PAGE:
They keep coming—advances in thermoplastic composites, and the degree of their success in ‘unseating’ traditional thermoset composites, metals and metal alloys in major markets such as aerospace and automotive appear to be very much linked to key industry partnerships.
Take Solvay Specialty Polymers, for instance, which late last month send out a press release on its launch of “Tegralite Thermoplastic Lightweighting Solutions to Improve Time and Cost Efficiencies in the Aeronautics Industry”, with three alliance partners. I quickly scrambled to find out what these “solutions” might be exactly because Solvay, in my humble view, is quite the company in terms of advanced materials’ innovation. I was nicely rewarded with clarifications to my questions, helped along by a hard-working account executive at a very reputable marketing communications firm. So, let me share:
Q: Are these foamed materials?
A: Tegralite is not a specific material but describes a new family of semi-finished thermoplastic lightweighting materials for aerospace applications that Solvay Specialty Polymers develops and commercializes together with its alliance partners—Aonix Advanced Materials, JSP, and 3A Composites, including foams, composites and sandwich materials manufactured out of Solvay’s extensive portfolio of polymers.
Product examples include Tegracore PPSU foam (formerly Radel foam) that have found use in the cabin of the new Airbus' A350 widebody jetliner and Stemme AG's new S12 motorglider, and thermoplastic sandwich materials made of Tegracore and sulfone-based prepregs manufactured by Aonix. Such sandwich materials have been used recently, for example, in a new generation of highly damage resistant and tolerant airline service trolleys.
To sum up: With Aonix, Solvay is propelling the development of innovative high- and ultra-performing prepreg systems as well as new sandwich materials and structures. Its partnership with JSP, pioneer of three-dimensionally molded expanded polypropylene (EPP) foamed parts, opens up fast and easy access to 3D foam parts, a technology already widely used in the automotive sector. And, its alliance with 3A Composites makes available for the first time and in large quantities a new generation of aerospace foams. This is all further complemented by Solvay’s range of functional and decorative films.
Q: Is this the first commercialization of new materials that utilize Aonix’s prepregs made of unique amorphous thermoplastics as we have reported previously?
A: Sandwich materials made of Tegracore PPSU and Aonix prepreg have been commercially introduced only lately. For example, in the June 2015 issue of Aerospace Manufacturing magazine, we describe this new generation of airline service trolleys that can best be described as “non-electric fridges on wheels”. The same technology concept can be applied to many other systems in the cabin because Tegracore PPSU resists Skydrol (Eastman Chemicals’ fire-resistant aviation hydraulic fluids). Also, Aonix’s prepregs have been finding additional uses beyond aerospace.
Q: Is this materials technology transferable to automotive, other transportation, and non-transportation applications?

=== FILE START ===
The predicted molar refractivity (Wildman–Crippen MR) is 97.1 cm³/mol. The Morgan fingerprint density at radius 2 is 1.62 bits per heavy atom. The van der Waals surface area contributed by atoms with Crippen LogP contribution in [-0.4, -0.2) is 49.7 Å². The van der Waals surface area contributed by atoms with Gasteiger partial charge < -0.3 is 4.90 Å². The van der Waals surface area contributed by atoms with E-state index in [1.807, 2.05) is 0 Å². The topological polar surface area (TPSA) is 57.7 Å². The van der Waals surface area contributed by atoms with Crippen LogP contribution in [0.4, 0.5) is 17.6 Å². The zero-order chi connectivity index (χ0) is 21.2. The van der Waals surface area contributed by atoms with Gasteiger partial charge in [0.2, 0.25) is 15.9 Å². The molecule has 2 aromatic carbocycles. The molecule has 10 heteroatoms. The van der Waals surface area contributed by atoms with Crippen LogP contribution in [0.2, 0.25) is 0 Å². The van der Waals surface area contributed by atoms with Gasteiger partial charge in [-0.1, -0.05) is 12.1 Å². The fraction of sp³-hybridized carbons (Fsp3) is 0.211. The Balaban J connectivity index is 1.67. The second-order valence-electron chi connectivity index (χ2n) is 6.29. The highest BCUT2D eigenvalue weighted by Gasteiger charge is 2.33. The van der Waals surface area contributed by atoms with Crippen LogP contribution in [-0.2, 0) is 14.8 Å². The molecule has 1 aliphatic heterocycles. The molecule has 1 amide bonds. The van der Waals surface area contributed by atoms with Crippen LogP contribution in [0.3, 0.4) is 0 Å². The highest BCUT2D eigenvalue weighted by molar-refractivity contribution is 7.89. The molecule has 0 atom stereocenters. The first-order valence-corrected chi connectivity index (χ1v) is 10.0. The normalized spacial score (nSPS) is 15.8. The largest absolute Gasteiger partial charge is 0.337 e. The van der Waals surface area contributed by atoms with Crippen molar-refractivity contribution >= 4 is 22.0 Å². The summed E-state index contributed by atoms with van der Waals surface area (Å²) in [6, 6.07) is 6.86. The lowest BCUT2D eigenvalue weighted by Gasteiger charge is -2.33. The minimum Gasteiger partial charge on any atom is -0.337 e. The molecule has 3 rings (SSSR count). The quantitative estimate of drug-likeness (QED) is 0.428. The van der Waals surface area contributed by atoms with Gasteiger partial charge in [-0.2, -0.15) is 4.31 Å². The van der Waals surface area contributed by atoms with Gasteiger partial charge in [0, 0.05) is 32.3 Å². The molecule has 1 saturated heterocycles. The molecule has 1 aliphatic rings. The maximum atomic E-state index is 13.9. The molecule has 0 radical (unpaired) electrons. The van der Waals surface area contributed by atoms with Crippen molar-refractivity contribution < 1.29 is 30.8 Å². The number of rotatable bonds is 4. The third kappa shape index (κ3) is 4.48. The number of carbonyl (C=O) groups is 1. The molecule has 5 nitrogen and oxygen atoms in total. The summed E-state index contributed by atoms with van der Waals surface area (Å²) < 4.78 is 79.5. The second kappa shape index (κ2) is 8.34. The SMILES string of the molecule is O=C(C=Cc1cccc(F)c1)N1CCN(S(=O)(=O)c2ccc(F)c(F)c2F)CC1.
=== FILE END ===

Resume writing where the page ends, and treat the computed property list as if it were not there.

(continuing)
A: A priori yes! That said, today our focus is to roll out our business in a very controlled manner…to not over-promise and under-deliver to our customers. Another thing to add is that rather than extrapolating our technology to automotive, we try to do the opposite: bring automotive technology to aerospace to overcome decades of long-supply-chain inefficiencies. As an example, we are working closely with JSP to advance their technology from EPP foamed parts to aerospace applications by establishing pathways to three-dimensionally molded PVDF foam parts. As aircraft OEMs and airlines strive to build more planes and create more part-commonality to improve operational effectiveness, this certainly is a very promising way to go.
Q: In this initial push, what “heavier plastics” (as noted in the press release) and which metals would the Tegralite materials replace?
A: We see a trend to replace big molded plastic parts by lighter composites. Also, we receive requests to replace aluminum structures. Details are confidential.
Q: Anything on cost that can be said--from upfront costs to processing, energy and/scrap savings?
A: Tegralite sandwich materials can win on multiple ends:
• Compared to incumbent honeycomb-based sandwich structures, they economize on labor costs for primary and secondary operations to make parts. The savings are greater the more complex parts are—such as S-shape panels vs. flat panels. This opens up new avenues in making mass-customized parts.
• The completely thermoplastic nature of these materials further opens up avenues related to on-board repair (e.g., on-board welding) in contrast to incumbent thermosets.
• In short, costs can be cut both in part making and in reducing costs of maintenance. Note that 3D molded PVDF foam parts allow for the production of integrated parts without scrap—i.e.; the fly-to-buy ratio is 1. In general, we assist our customers in cost studies and quantify the benefit of our materials.
Q: Anything else that can be said at this point about Tegralite materials?
A: Tegralite is a growing family of products that will be released step-by-step as they become market ready and application proven.
Want to find or compare materials data for different resins, grades, or suppliers? Check out Plastics Technology’s Plaspec Global materials database.